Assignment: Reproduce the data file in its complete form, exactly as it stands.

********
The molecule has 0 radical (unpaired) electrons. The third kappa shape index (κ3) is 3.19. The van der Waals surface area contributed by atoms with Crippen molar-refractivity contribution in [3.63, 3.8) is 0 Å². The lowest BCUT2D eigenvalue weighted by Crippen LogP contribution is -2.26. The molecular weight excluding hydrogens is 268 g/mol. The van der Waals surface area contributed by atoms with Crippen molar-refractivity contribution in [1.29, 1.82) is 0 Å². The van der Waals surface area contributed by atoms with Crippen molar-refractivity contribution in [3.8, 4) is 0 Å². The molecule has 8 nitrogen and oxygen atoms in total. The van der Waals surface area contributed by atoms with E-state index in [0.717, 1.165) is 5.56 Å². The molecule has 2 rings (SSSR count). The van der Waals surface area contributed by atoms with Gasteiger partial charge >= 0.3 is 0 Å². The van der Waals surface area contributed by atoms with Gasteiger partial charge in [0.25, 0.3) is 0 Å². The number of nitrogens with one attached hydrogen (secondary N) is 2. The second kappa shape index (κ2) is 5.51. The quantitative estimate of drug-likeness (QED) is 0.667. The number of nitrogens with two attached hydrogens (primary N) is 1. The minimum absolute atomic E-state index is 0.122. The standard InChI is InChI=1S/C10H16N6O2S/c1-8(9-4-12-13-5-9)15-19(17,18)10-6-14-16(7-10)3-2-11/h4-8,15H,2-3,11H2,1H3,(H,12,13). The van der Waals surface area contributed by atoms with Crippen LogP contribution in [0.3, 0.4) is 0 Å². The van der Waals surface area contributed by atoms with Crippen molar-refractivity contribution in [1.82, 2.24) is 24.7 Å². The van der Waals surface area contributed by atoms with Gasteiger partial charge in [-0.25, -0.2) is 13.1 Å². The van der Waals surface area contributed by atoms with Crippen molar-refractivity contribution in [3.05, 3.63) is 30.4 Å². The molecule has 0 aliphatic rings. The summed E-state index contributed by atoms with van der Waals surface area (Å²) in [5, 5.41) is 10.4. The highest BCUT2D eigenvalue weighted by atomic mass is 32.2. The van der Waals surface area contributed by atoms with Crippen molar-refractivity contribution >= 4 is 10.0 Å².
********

The molecule has 0 radical (unpaired) electrons. The third kappa shape index (κ3) is 3.19. The van der Waals surface area contributed by atoms with Crippen molar-refractivity contribution in [3.63, 3.8) is 0 Å². The lowest BCUT2D eigenvalue weighted by Crippen LogP contribution is -2.26. The molecular weight excluding hydrogens is 268 g/mol. The van der Waals surface area contributed by atoms with Crippen molar-refractivity contribution in [1.29, 1.82) is 0 Å². The van der Waals surface area contributed by atoms with Crippen molar-refractivity contribution in [3.8, 4) is 0 Å². The molecule has 8 nitrogen and oxygen atoms in total. The van der Waals surface area contributed by atoms with E-state index in [0.717, 1.165) is 5.56 Å². The molecule has 2 rings (SSSR count). The van der Waals surface area contributed by atoms with Gasteiger partial charge >= 0.3 is 0 Å². The van der Waals surface area contributed by atoms with Gasteiger partial charge in [0.25, 0.3) is 0 Å². The number of nitrogens with one attached hydrogen (secondary N) is 2. The second kappa shape index (κ2) is 5.51. The quantitative estimate of drug-likeness (QED) is 0.667. The number of nitrogens with two attached hydrogens (primary N) is 1. The minimum absolute atomic E-state index is 0.122. The standard InChI is InChI=1S/C10H16N6O2S/c1-8(9-4-12-13-5-9)15-19(17,18)10-6-14-16(7-10)3-2-11/h4-8,15H,2-3,11H2,1H3,(H,12,13). The van der Waals surface area contributed by atoms with Crippen LogP contribution in [0.3, 0.4) is 0 Å². The van der Waals surface area contributed by atoms with Crippen molar-refractivity contribution in [1.82, 2.24) is 24.7 Å². The van der Waals surface area contributed by atoms with Gasteiger partial charge in [-0.25, -0.2) is 13.1 Å². The van der Waals surface area contributed by atoms with Crippen molar-refractivity contribution in [3.05, 3.63) is 30.4 Å². The molecule has 0 aliphatic rings. The summed E-state index contributed by atoms with van der Waals surface area (Å²) in [5, 5.41) is 10.4. The highest BCUT2D eigenvalue weighted by atomic mass is 32.2. The van der Waals surface area contributed by atoms with Crippen molar-refractivity contribution >= 4 is 10.0 Å².